In other words, if your goal is to efficiently tap the tar sands, you need a corporation. But to decide if tapping the tar sands is a god idea, you need to keep corporations out of it. Their relentless simplicity will combine with their wealth to overwhelm reason, science, love. If you want honey you need a hive of bees. But if you were trying to decide if making honey was a good idea, bees would be last creatures to ask. You know what their answer is going to be. In fact, if you get in their way, they’ll be a little perplexed for a while trying to find the door. And if you persist in getting their way, they’re eventually going to get mad and sting. That’s just how it works.”
You get the point. Honeybees are droid-like honey-making machines. Fossil fuel corporations are droid-like short-term-profit-making machines. They are kind of the same.
I disagree with this metaphor.
It’s completely unfair to honeybees which are beautiful, natural, pollinate this world therein making it habitable for us and billions of other creatures, and make one of the sweetest and most luxurious foods known to humankind and bears alike. Honeybees are not like fossil fuel corporations at all, in my opinion.
I believe that corporations—not every individual corporation, but many and especially fossil fuel corporations—are much more like zombies. In fact, if people could create a zombie—and I think we have—it would do exactly what most fossil fuel corporations do:
- Have absolutely zero interest in the larger good or any care for human health or suffering, let alone the non-human world.
- Obsess on short-term consumption and profit, and nothing else, and will take into account a larger good, or care, if and only when it causes a decrease in short-term consumption and profit.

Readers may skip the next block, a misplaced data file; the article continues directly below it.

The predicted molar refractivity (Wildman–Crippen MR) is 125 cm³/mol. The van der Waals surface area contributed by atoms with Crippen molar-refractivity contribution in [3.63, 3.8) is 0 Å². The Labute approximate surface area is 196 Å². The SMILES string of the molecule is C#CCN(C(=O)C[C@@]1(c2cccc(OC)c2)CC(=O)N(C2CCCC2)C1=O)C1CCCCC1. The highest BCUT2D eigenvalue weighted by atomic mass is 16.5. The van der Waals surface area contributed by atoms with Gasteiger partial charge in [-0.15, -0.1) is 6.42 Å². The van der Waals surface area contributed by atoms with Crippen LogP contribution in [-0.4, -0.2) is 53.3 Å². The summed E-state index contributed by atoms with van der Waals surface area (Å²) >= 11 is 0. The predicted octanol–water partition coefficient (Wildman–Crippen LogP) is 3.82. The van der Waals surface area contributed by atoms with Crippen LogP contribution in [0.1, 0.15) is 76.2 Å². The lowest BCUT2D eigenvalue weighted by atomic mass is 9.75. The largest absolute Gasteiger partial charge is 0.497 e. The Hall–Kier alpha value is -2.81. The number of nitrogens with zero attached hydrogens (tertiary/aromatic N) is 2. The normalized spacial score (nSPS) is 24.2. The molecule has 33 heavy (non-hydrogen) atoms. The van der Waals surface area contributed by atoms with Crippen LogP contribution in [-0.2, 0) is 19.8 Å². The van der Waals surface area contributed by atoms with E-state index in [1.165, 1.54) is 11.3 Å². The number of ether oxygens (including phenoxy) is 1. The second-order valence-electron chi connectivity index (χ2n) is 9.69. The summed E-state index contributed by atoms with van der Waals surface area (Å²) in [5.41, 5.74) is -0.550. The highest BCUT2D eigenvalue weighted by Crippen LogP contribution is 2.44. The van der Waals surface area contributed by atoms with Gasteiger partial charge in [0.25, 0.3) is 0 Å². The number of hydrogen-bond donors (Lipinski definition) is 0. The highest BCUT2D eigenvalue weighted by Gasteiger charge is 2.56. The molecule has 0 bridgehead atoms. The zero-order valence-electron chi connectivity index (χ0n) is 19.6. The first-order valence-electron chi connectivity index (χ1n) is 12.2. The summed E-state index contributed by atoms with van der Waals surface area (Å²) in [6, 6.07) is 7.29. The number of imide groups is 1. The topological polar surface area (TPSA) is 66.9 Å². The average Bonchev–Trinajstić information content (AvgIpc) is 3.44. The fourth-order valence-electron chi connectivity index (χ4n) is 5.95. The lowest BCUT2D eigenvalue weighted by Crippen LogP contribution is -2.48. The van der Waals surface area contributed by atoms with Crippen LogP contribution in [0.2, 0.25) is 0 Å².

- Rule above the law of humans, speaking with impunity with any amount of money to pay for this "free speech," committing manslaughter and not going to jail (11 counts of felony manslaughter but no person ever went to jail), and not paying taxes.
- Committing crimes which many agrees are a type of domestic and international terrorism—polluting local water supplies with cancer-causing chemicals (fracking), polluting entire oceans (BP and Exxon oil spills) and polluting the atmosphere thus changing the planet’s climate to be questionably habitable for humans and non-humans alike. Then, through vast wealth and political power, changing and writing the laws of cities, states and countries so that these fossil fuel corporations are not treated as terrorists at all (Dick Cheney’s Halliburton Loopholes, etc.), but rather are subsidized and rewarded with even vaster wealth.
- Consuming everything, even each other, and being completely unsustainable, even to the point of having a business model that is self-annihilating (get every drop of fossil fuels out of the ground and then die).
Watch Brad Pitt’s World War Z if you don’t believe me.
And so, respectfully, I disagree with McKibben and cannot allow the good name of honeybees to be impugned by such a metaphor.
Finally, as a realist (not an optimist or a cynic) I need to point out something that McKibben wrote several times in his book. McKibben repeatedly notes that he is concerned that we may have “waited too long” and it “may be too late.”
McKibben is creating history, but 350.org is also history. We’ve already passed that point, bumped up to 400.org, and are heading higher by every conceivable political and mathematical calculation. And so I believe it’s time for the environmental movement (and the human race) to envision a new number and organization. Let’s call it 1,400.org. Where did I get that number? From McKibben’s friend (and a co-star in his book), former NASA scientist James Hansen, who postulates in a September 2013 scientific paper, Climate Sensitivity, Sea Level and Atmospheric Carbon Dioxide (abstract here, full paper here), that if we burn all of the fossil fuels we end up at 1,400 parts per million of greenhouse gases, and if that happens, Dr. Hansen says: